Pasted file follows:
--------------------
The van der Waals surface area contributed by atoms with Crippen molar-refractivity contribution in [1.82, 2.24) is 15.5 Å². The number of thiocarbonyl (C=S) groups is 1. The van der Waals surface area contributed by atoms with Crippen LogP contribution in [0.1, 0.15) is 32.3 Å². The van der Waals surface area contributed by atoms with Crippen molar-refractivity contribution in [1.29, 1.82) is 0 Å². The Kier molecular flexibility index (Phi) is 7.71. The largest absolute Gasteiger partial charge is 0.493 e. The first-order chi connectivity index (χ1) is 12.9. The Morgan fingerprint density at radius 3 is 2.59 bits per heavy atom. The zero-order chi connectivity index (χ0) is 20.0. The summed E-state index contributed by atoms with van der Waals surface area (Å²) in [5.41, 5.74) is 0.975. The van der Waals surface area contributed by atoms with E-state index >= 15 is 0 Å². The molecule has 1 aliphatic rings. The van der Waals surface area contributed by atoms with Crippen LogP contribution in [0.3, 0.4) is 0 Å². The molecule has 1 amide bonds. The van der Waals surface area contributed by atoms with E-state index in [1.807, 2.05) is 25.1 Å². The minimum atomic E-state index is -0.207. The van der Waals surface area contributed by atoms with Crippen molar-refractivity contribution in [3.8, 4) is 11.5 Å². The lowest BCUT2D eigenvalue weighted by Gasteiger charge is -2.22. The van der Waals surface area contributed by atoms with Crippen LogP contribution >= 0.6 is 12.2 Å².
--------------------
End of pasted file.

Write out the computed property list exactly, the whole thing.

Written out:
The van der Waals surface area contributed by atoms with Crippen molar-refractivity contribution in [1.82, 2.24) is 15.5 Å². The number of thiocarbonyl (C=S) groups is 1. The van der Waals surface area contributed by atoms with Crippen LogP contribution in [0.1, 0.15) is 32.3 Å². The van der Waals surface area contributed by atoms with Crippen molar-refractivity contribution in [1.29, 1.82) is 0 Å². The Kier molecular flexibility index (Phi) is 7.71. The largest absolute Gasteiger partial charge is 0.493 e. The first-order chi connectivity index (χ1) is 12.9. The Morgan fingerprint density at radius 3 is 2.59 bits per heavy atom. The zero-order chi connectivity index (χ0) is 20.0. The summed E-state index contributed by atoms with van der Waals surface area (Å²) in [5.41, 5.74) is 0.975. The van der Waals surface area contributed by atoms with E-state index >= 15 is 0 Å². The molecule has 1 aliphatic rings. The van der Waals surface area contributed by atoms with Crippen LogP contribution in [0.3, 0.4) is 0 Å². The molecule has 1 amide bonds. The van der Waals surface area contributed by atoms with E-state index in [1.807, 2.05) is 25.1 Å². The minimum atomic E-state index is -0.207. The van der Waals surface area contributed by atoms with Crippen molar-refractivity contribution in [3.8, 4) is 11.5 Å². The lowest BCUT2D eigenvalue weighted by Gasteiger charge is -2.22. The van der Waals surface area contributed by atoms with Crippen LogP contribution >= 0.6 is 12.2 Å².